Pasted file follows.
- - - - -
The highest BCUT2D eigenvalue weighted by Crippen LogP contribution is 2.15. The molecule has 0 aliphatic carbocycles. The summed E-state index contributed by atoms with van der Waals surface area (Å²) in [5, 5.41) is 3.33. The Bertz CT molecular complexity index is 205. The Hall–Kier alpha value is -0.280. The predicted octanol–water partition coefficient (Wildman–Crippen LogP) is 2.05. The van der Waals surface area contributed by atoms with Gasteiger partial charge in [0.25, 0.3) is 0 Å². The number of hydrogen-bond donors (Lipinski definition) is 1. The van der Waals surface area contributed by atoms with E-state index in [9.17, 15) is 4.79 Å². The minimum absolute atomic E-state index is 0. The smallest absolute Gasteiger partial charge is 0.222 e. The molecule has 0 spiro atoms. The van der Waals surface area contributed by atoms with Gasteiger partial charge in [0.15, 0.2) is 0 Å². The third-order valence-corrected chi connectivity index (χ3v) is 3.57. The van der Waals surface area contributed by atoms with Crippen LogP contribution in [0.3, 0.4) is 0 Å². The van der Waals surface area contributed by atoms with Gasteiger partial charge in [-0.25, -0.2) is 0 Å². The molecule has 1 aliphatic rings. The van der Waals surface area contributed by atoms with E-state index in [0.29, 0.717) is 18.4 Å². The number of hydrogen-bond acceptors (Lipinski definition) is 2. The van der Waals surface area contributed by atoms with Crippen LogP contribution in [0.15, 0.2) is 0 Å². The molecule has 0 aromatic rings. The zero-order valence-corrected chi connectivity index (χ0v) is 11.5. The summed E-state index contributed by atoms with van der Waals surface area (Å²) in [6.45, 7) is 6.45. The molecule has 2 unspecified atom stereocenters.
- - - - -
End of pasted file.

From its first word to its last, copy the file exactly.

The highest BCUT2D eigenvalue weighted by Crippen LogP contribution is 2.15. The molecule has 0 aliphatic carbocycles. The summed E-state index contributed by atoms with van der Waals surface area (Å²) in [5, 5.41) is 3.33. The Bertz CT molecular complexity index is 205. The Hall–Kier alpha value is -0.280. The predicted octanol–water partition coefficient (Wildman–Crippen LogP) is 2.05. The van der Waals surface area contributed by atoms with Gasteiger partial charge in [0.25, 0.3) is 0 Å². The number of hydrogen-bond donors (Lipinski definition) is 1. The van der Waals surface area contributed by atoms with E-state index in [9.17, 15) is 4.79 Å². The minimum absolute atomic E-state index is 0. The smallest absolute Gasteiger partial charge is 0.222 e. The molecule has 0 spiro atoms. The van der Waals surface area contributed by atoms with Gasteiger partial charge in [0.15, 0.2) is 0 Å². The third-order valence-corrected chi connectivity index (χ3v) is 3.57. The van der Waals surface area contributed by atoms with Crippen LogP contribution in [0.3, 0.4) is 0 Å². The van der Waals surface area contributed by atoms with Gasteiger partial charge in [-0.25, -0.2) is 0 Å². The molecule has 1 aliphatic rings. The van der Waals surface area contributed by atoms with E-state index in [0.29, 0.717) is 18.4 Å². The number of hydrogen-bond acceptors (Lipinski definition) is 2. The van der Waals surface area contributed by atoms with Crippen LogP contribution in [0.15, 0.2) is 0 Å². The molecule has 0 aromatic rings. The zero-order valence-corrected chi connectivity index (χ0v) is 11.5. The summed E-state index contributed by atoms with van der Waals surface area (Å²) in [6.45, 7) is 6.45. The molecule has 2 unspecified atom stereocenters.